Animal welfare inquiry told: phase out animal farming

Image credit: We Animals

The NSW animal welfare laws are currently under review and the NSW Government says that "protecting the welfare of animals is a priority" for the Government. In its submissions to the review, Vegan Australia argues that if the welfare of animals really matters to the Government then the only way to stop the suffering of the almost half a million animals bred, raised and killed in NSW for food every day is to stop farming them. The laws should fully protect the interests of animals. The goal of the laws should be to completely phase out the use of animals for any purpose, including animal agriculture.

Read our submission below.


Submission on the NSW Animal Welfare Reform Discussion Paper

Vegan Australia is pleased to have the opportunity to provide general comments on the Discussion Paper of the NSW Animal Welfare Reform.

Vegan Australia is a national vegan organisation that aims to promote veganism to the broader Australian public. Vegan Australia envisions a world where all animals live free from human use and ownership. Compassion is the foundation of Vegan Australia - compassion towards animals, people and the earth. Vegan Australia believes that the starting point for people to put this compassion into action is to become vegan and to encourage others to become vegan.

One of the priorities of Vegan Australia is to raise awareness about the rights of animals. The rights we refer to are simple and based on the sentience of animals. Firstly, the right of an animal to their life. Second, the right of an animal to their body. And third, the right of an animal to freedom. Life, body, freedom. These rights should be respected by all humans and humans should not use or exploit animals or treat them as objects or property.

Vegan Australia believes that the public consultation on the NSW Animal Welfare Reform is an opportunity to reflect on our use of farmed animals for food, clothing and other products, on animals used in entertainment, and on animals impacted in other ways by humans. It is an opportunity to consider alternative products that promote compassion and put an end to the unnecessary suffering and killing of over 150 million animals each year for food in NSW.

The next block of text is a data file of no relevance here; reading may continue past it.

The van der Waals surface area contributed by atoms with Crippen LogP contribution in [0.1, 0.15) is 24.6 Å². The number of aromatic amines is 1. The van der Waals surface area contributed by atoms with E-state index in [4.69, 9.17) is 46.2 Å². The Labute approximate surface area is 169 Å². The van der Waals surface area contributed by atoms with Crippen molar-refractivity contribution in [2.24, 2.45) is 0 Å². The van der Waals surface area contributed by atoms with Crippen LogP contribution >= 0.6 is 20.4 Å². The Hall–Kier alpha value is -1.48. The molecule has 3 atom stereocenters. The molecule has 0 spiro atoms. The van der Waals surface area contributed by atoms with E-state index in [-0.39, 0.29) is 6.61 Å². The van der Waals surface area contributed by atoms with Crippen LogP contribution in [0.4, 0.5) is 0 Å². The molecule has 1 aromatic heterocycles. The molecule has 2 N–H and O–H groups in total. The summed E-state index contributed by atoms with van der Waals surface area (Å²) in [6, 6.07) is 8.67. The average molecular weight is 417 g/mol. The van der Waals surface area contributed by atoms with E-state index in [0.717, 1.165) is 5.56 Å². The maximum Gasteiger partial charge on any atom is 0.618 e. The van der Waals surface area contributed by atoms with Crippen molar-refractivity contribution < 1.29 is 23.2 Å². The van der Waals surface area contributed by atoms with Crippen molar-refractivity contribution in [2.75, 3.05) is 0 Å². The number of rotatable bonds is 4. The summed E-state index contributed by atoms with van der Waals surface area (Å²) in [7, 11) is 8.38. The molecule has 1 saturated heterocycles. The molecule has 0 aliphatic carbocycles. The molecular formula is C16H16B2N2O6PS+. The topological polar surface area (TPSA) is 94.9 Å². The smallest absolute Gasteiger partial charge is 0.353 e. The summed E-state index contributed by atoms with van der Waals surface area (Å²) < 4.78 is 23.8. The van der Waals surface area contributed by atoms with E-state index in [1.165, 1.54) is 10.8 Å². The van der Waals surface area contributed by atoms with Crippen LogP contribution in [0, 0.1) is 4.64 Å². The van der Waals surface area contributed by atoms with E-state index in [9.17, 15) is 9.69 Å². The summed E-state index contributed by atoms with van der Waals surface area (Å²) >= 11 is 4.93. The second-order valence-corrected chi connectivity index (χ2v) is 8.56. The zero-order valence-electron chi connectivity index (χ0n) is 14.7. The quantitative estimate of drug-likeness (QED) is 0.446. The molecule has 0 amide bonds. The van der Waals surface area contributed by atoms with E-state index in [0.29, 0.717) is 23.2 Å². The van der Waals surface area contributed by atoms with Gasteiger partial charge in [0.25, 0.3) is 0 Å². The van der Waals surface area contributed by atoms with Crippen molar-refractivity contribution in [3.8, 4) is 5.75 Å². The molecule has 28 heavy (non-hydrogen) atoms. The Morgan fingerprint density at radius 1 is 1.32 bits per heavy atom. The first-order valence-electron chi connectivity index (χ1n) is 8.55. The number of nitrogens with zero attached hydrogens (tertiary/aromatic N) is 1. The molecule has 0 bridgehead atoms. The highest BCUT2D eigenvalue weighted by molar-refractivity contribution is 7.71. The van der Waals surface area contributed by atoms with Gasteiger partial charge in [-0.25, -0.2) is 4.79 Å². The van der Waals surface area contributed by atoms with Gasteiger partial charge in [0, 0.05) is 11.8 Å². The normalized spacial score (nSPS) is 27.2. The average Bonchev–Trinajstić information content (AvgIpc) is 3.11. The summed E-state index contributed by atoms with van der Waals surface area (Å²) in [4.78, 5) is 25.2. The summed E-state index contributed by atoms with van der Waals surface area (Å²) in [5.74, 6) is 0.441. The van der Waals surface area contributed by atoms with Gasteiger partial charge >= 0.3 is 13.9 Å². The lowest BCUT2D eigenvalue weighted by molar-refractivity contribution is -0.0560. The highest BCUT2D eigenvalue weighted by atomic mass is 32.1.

To connect agricultural practices to the rights of animals, we see that the killing of these animals is an obvious abuse of their right to their lives; the suffering throughout their lives caused by the treatment by humans is an abuse of their right to bodily integrity and their confinement is an abuse of their right to freedom.

The fact is that all this suffering and killing is for no good reason. Humans have no need for any animal products and in particular are able to live healthily on a plant based diet. This is the view of most national health bodies, including the Australian Dietary Guidelines.

The reform of the NSW animal welfare laws is an excellent opportunity for the Government to really make the welfare of animals the primary goal of the law, by enforcing that animals must not be used in any way.

The discussion paper states that "protecting the welfare of animals is a priority of the NSW Government." Vegan Australia submits that animals' welfare and security would best be met by them not being used by humans in any way and that the law should be used to protect their interests only.

Regarding farmed animals, if their welfare really matters to the Government then the only way to stop the suffering of the almost half a million animals bred, raised and killed in NSW every day is to stop farming them.